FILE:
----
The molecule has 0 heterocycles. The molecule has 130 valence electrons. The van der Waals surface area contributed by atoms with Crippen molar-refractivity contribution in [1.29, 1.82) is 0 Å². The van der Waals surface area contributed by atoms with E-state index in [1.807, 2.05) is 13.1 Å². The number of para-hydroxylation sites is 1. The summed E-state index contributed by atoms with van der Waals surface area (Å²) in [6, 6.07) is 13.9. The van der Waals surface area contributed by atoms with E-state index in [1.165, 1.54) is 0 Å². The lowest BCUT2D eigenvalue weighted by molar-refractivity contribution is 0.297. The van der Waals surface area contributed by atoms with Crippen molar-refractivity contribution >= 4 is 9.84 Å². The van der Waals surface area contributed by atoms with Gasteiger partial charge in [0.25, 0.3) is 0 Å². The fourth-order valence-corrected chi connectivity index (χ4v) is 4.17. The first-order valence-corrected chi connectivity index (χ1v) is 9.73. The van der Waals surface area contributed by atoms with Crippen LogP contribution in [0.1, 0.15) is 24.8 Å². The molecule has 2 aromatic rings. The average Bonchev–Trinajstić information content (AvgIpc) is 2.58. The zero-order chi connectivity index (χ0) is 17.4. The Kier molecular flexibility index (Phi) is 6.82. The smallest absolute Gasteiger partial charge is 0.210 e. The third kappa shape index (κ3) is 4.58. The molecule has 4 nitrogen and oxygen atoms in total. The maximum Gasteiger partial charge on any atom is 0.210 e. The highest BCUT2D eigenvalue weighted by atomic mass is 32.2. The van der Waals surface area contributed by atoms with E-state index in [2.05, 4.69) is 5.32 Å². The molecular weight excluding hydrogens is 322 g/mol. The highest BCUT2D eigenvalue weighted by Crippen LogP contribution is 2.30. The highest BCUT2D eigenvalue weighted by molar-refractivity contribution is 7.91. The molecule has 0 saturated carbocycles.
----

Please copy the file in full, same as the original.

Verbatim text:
The molecule has 0 heterocycles. The molecule has 130 valence electrons. The van der Waals surface area contributed by atoms with Crippen molar-refractivity contribution in [1.29, 1.82) is 0 Å². The van der Waals surface area contributed by atoms with E-state index in [1.807, 2.05) is 13.1 Å². The number of para-hydroxylation sites is 1. The summed E-state index contributed by atoms with van der Waals surface area (Å²) in [6, 6.07) is 13.9. The van der Waals surface area contributed by atoms with E-state index in [1.165, 1.54) is 0 Å². The lowest BCUT2D eigenvalue weighted by molar-refractivity contribution is 0.297. The van der Waals surface area contributed by atoms with Crippen molar-refractivity contribution >= 4 is 9.84 Å². The van der Waals surface area contributed by atoms with Gasteiger partial charge in [0.25, 0.3) is 0 Å². The fourth-order valence-corrected chi connectivity index (χ4v) is 4.17. The first-order valence-corrected chi connectivity index (χ1v) is 9.73. The van der Waals surface area contributed by atoms with Crippen LogP contribution in [0.1, 0.15) is 24.8 Å². The molecule has 2 aromatic rings. The average Bonchev–Trinajstić information content (AvgIpc) is 2.58. The zero-order chi connectivity index (χ0) is 17.4. The Kier molecular flexibility index (Phi) is 6.82. The smallest absolute Gasteiger partial charge is 0.210 e. The third kappa shape index (κ3) is 4.58. The molecule has 4 nitrogen and oxygen atoms in total. The maximum Gasteiger partial charge on any atom is 0.210 e. The highest BCUT2D eigenvalue weighted by atomic mass is 32.2. The van der Waals surface area contributed by atoms with E-state index in [2.05, 4.69) is 5.32 Å². The molecular weight excluding hydrogens is 322 g/mol. The highest BCUT2D eigenvalue weighted by Crippen LogP contribution is 2.30. The highest BCUT2D eigenvalue weighted by molar-refractivity contribution is 7.91. The molecule has 0 saturated carbocycles.